As most everyone knows, Lent began this week on Wednesday. Some of you may have read my blog in the past on Lent and what it means to me, but I think it's worth repeating.
Easter is the holiest day of the year for Catholics. It is the day that we celebrate Christ's resurrection from the tomb, His victory over death, and consequently our own victory over death. St. Paul tells us that we were buried with Christ in our baptism (Col. 2:12) and that if we have died with Him, we shall also be raised with Him (Rom. 6:3-11). But prior to Easter, we Catholics (and many of our other Christian brothers and sisters) have a period of preparation that we call "Lent", in which we follow Christ on His journey to the cross. I grew up in a faith tradition which does not observe Lent, and since becoming Catholic, I've discovered that Easter means so much more to me personally after taking the Lenten faith journey.
The word "Lent" is probably derived from the Old English word "lencten", which means "lengthen". The season of Lent falls during the transition of winter to spring in the northern hemisphere, during which time the days begin to lengthen.
Lent begins on Ash Wednesday and lasts for 40 days (excluding Sundays). As you may recall from both the Old and New Testaments, the number 40 signifies testing. We use these 40 days to discipline ourselves, to sacrifice, and to reflect, so that we may walk more closely with our Lord. On Ash Wednesday, we receive ashes on our foreheads, in the shape of a cross, with the words "Remember, O man, that thou art dust and unto dust thou shalt return." The receiving of ashes on the forehead is reminiscent of the Old Testament, where men put on sackcloth and sat in ashes as a sign of sorrow and repentance from their sins. Our ashes come from the burning of the palms from the previous year, and they are blessed, sprinkled with holy water, and fumigated with incense. Our liturgical color changes to purple, a color of solemnity and penance.
During Lent, we abstain from meat on Fridays as a small sacrifice. On Ash Wednesday and Good Friday, we also fast. The fast, as specified by the Church, consists of two light meals and one regular meal, no snacks in between. For some, that is hard; for others, not so much. The Church offers these guidelines as a minimum, but we are called to observe the spirit of the law rather than just the letter. For instance, fish is not considered "meat" during our days of abstinence. I don't care so much for fish, so I will sometimes eat fish on Fridays. However, if I loved fried catfish, I would avoid those catfish dinners with all the trimmings. If I were vegetarian, I would choose something else to abstain from on Fridays.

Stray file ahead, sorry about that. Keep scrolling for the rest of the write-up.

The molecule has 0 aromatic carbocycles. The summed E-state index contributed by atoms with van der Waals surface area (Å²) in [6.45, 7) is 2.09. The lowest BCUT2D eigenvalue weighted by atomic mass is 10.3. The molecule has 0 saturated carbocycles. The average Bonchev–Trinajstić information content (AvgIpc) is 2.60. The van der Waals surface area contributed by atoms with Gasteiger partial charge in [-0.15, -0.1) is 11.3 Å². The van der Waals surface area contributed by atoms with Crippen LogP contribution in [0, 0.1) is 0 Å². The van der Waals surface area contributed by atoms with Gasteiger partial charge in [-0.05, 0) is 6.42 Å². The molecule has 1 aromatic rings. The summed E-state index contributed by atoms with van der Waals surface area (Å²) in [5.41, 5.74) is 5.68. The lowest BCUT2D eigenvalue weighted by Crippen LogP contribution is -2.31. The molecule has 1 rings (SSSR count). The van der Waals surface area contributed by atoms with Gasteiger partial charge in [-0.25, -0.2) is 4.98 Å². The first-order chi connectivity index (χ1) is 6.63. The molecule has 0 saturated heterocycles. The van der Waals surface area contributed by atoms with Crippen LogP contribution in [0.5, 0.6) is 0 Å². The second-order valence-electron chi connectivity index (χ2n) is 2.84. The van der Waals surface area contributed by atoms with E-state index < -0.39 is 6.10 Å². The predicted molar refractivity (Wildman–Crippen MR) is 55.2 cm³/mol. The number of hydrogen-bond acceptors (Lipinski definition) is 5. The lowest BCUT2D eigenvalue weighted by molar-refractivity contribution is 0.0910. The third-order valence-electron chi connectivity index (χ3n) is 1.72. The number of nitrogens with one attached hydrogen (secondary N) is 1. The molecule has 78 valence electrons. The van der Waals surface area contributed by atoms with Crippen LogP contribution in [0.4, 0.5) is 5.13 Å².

Of course, children, the elderly, and those with medical conditions are not expected to fast. When I am pregnant or breastfeeding, I will limit myself to just what I need and fast from other pleasures that day, such as sweets, the internet, etc.
It is also customary for Catholics to give up some sort of pleasure or add extra prayers or acts of charity for the duration of Lent. Although, as I mentioned earlier, Sundays are excluded from Lent. That is because Sundays are always a day of celebration of our Lord's resurrection.
On Fridays during Lent, we meet for Stations of the Cross. If we can't make it to chuch, we try to do them at home. Here is a good Stations of the Cross especially for children.
The Sunday before Easter is known as Palm Sunday. This celebration begins outside with the blessing of palm leaves by the priest, and the singing of "Hosanna to the Son of David; Blessed is He who comes in the name of the Lord." Then the congregation proceeds into the Church. For the gospel reading, the Passion of Christ is read. The blessed palm leaves are brought home by the faithful and placed in their homes until the following Lent.
At the end of Lent, we celebrate the Great Three Days, or the Paschal Triduum. The first day of the Triduum, the Christian Passover, begins at sunset on Holy Thursday with the Mass of the Lord's Supper. This feast commemorates the institution of the Eucharist, and includes the washing of feet. After the Mass, the altar is stripped in preparation of Good Friday.
Good Friday is the only day of the year when Mass is not celebrated. This is a very somber service. The altar is bare, the holy water is absent from the fonts, and there are no processional or recessional hymns. The faithful make their way to the front where they venerate the crucifix, usually with a kiss.
I am often asked why we give up meat on Fridays, why we fast on Ash Wednesday and Good Friday, and why we give up some personal pleasure for the duration of Lent. What is the point? What does it do? Is it just some arbitrary, legalistic law? I don't believe so. I have found that when I give up an unnecessary pleasure, I become more disciplined. Learning to discipline myself leads me to greater obedience to Christ. Obedience to Christ leads me into a deeper relationship with Him. Making the committment to fast and abstain during Lent is something that I never regret. The spiritual benefits are tremendous!
And, as I explain to my children when they grumble about no meat, my Lord took a flogging for me. He took thorns in His head, nails in His wrist, a sword in His side. He went to hell and back. My sacrifices seem so small in comparison.